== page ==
We divided the honey possum's need to find food into three tasks: (1) detecting food-rich `target' flowers amongst their natural background (foliage or other vegetation); (2) distinguishing target flowers from flowers of non-target species; (3) discerning the maturity (correlated with food value) of flowers of the most important target species (see Fig. 1). For each of these tasks we assessed first whether the honey possum's trichromacy offered an advantage over the dichromacy apparent in most mammals. More interestingly, we asked whether the tuning of the honey possum's L cones provided advantages compared with the tuning of the other marsupial's L cones, and whether any other hypothetical tuning would be better still. To this end, we developed the methodology of Vorobyev and Osorio (1998) by combining it with the analysis used by Regan et al. (1998) and Sumner and Mollon (2000a). In this way we hoped to identify the critical visual tasks that may have provided selective pressure for the evolution of cone spectral sensitivities in the honey possum. Our study differs from previous studies of this kind on other animals in that all radiance spectra were measured directly in the field, rather than estimated from multiplying spectral reflectance with a measure of spectral irradiance of daylight (the latter method does not, for example, take into account light transmitted through leaves or petals; see for example, Sumner and Mollon, 2000a). Since honey possums can be active at various times of day from afternoon through dusk and evening, and then again before dawn until mid morning (Arrese and Runham, 2002; Vose, 1973), we made measurements under different light conditions (sun, cloud, shade, dusk), and kept these separate in the analysis.

Fig. 1.

Banksia attenuata (3 m high) showing inflorescences ranging from immature (green) though mature (yellow) to senescent (brown/grey). Also shown is shrub of Eremaea beaufortioides (orange flowers).

Materials and methods


A calibrated teleradiometer was constructed with which spectral radiance (photons s-1 m-2 sr-1 nm-1) could be measured from areas of particular visual targets such as flowers, leaves etc. in the natural environment of honey possums. The teleradiometer consisted of a Nikon Micro UV Nikkor 105mm (f/4.5) lens mounted on a modified Nikon FM2 camera body. A fibre optic (Ocean Optics P200-5-UV/VIS, Dulven, The Netherlands; 5 m long, 200 μm diameter) was coupled to the back of the camera such that its entrance was in the film plane of the camera. Light was thus focused by the camera lens from a small area of the field of view (marked in the view finder of the camera for alignment during measurements) into the fibre optic. The field of view was a circle of ca. 9.3 mm diameter at 5 m distance. The fibre optic led to a spectroradiometer (Ocean Optics USB2000) sensitive to the wavelength range 250-850 nm. Light measurements were recorded using Ocean Optics OOIBase32 software, using a Toshiba notebook PC powered by an external 12 V battery, which allowed all-day operation.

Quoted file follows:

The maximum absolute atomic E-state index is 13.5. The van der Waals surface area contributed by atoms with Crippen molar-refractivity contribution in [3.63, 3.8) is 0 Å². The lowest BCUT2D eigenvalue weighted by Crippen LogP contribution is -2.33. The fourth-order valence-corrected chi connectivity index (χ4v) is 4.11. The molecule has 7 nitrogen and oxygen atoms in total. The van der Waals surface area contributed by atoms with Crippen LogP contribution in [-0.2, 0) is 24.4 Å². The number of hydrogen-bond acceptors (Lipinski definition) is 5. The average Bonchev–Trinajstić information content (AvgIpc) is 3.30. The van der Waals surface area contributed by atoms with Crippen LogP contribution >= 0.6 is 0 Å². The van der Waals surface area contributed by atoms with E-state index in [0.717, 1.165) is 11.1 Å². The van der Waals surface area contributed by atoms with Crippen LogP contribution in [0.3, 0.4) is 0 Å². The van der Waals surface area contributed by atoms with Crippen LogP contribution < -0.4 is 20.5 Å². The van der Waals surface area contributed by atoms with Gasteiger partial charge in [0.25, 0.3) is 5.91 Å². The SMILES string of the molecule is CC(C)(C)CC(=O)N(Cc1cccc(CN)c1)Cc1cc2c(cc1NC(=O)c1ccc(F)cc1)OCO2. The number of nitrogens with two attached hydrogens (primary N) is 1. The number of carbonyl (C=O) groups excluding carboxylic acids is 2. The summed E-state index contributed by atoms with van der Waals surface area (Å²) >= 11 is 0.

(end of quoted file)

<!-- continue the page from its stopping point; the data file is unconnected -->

Calibrating the teleradiometer involved measuring a NIST-traceable light source (Ocean Optics DH-2000-CAL) of known radiant output. The teleradiometer calibration was found to vary with both focus distance and f-number of the lens, but knowledge of these variables allowed the data recorded in the field to be corrected to absolute spectral radiance for use in subsequent analyses.

Field measurements

Field work was conducted at two sites in Western Australia, both of which are known habitats for honey possums: Mount Lesueur National Park near Jurien, and Whiteman Park near Perth. The former is an eroded laterite landscape of some 27 kha, vegetated with scrub comprising a diverse flora of more than 800 species, many of which are shrubs less than 2 m high but ranging from ground plants to trees. The latter is a metropolitan area parkland that includes some 700 ha of mixed bushland, from which the general public is largely excluded. Spectral radiance measurements were recorded with the teleradiometer, which was mounted on a short tripod (ca. 0.25 m high) providing a `possum's eye view' of the surrounding vegetation. In total, some 2300 spectral radiance measurements were made, including both general vegetation and the leaves and flowers of over 15 identified species of plants. Measurements were made from dawn to post-dusk and in a variety of weather conditions ranging from full cloud to full sunlight. Time of day, weather and orientation of the teleradiometer relative to the sun were recorded with the spectral radiance data for inclusion in analyses. Spectral radiance data were recorded in the field as ASCII text files that were managed and merged by category using Microsoft Excel 2000 before being further processed using Matlab (The Mathworks Ltd.) version 6.5.